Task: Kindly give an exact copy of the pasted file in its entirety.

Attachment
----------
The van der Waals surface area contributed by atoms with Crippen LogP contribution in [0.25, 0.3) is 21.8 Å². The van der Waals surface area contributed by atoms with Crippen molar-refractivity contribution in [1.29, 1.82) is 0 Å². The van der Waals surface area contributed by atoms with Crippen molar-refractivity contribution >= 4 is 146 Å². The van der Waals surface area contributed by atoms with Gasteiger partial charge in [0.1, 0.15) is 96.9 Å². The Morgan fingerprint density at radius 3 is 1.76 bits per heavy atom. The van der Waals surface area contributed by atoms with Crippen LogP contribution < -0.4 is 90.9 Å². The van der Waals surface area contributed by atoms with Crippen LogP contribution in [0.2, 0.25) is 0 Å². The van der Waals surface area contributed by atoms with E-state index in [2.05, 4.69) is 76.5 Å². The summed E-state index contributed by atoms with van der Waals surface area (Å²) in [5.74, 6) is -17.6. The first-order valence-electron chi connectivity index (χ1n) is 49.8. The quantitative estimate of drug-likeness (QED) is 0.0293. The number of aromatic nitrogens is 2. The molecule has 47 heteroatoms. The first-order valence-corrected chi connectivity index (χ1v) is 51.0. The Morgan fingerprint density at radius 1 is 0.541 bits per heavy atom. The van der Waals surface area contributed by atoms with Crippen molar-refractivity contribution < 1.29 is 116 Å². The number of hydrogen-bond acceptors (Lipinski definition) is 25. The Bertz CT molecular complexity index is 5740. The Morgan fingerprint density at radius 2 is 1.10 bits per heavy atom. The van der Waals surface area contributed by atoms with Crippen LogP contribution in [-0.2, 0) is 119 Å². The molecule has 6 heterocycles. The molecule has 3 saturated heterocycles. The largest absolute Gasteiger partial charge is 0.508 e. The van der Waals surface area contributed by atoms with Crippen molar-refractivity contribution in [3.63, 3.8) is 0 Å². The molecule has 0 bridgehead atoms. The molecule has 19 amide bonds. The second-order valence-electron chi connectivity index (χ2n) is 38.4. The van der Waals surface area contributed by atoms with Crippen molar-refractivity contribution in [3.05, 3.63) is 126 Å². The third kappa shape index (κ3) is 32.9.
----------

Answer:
The van der Waals surface area contributed by atoms with Crippen LogP contribution in [0.25, 0.3) is 21.8 Å². The van der Waals surface area contributed by atoms with Crippen molar-refractivity contribution in [1.29, 1.82) is 0 Å². The van der Waals surface area contributed by atoms with Crippen molar-refractivity contribution >= 4 is 146 Å². The van der Waals surface area contributed by atoms with Gasteiger partial charge in [0.1, 0.15) is 96.9 Å². The Morgan fingerprint density at radius 3 is 1.76 bits per heavy atom. The van der Waals surface area contributed by atoms with Crippen LogP contribution < -0.4 is 90.9 Å². The van der Waals surface area contributed by atoms with Crippen LogP contribution in [0.2, 0.25) is 0 Å². The van der Waals surface area contributed by atoms with E-state index in [2.05, 4.69) is 76.5 Å². The summed E-state index contributed by atoms with van der Waals surface area (Å²) in [5.74, 6) is -17.6. The first-order valence-electron chi connectivity index (χ1n) is 49.8. The quantitative estimate of drug-likeness (QED) is 0.0293. The number of aromatic nitrogens is 2. The molecule has 47 heteroatoms. The first-order valence-corrected chi connectivity index (χ1v) is 51.0. The Morgan fingerprint density at radius 1 is 0.541 bits per heavy atom. The van der Waals surface area contributed by atoms with Crippen molar-refractivity contribution < 1.29 is 116 Å². The number of hydrogen-bond acceptors (Lipinski definition) is 25. The Bertz CT molecular complexity index is 5740. The Morgan fingerprint density at radius 2 is 1.10 bits per heavy atom. The van der Waals surface area contributed by atoms with Crippen LogP contribution in [-0.2, 0) is 119 Å². The molecule has 6 heterocycles. The molecule has 3 saturated heterocycles. The largest absolute Gasteiger partial charge is 0.508 e. The van der Waals surface area contributed by atoms with Crippen molar-refractivity contribution in [3.63, 3.8) is 0 Å². The molecule has 0 bridgehead atoms. The molecule has 19 amide bonds. The second-order valence-electron chi connectivity index (χ2n) is 38.4. The van der Waals surface area contributed by atoms with Crippen molar-refractivity contribution in [3.05, 3.63) is 126 Å². The third kappa shape index (κ3) is 32.9.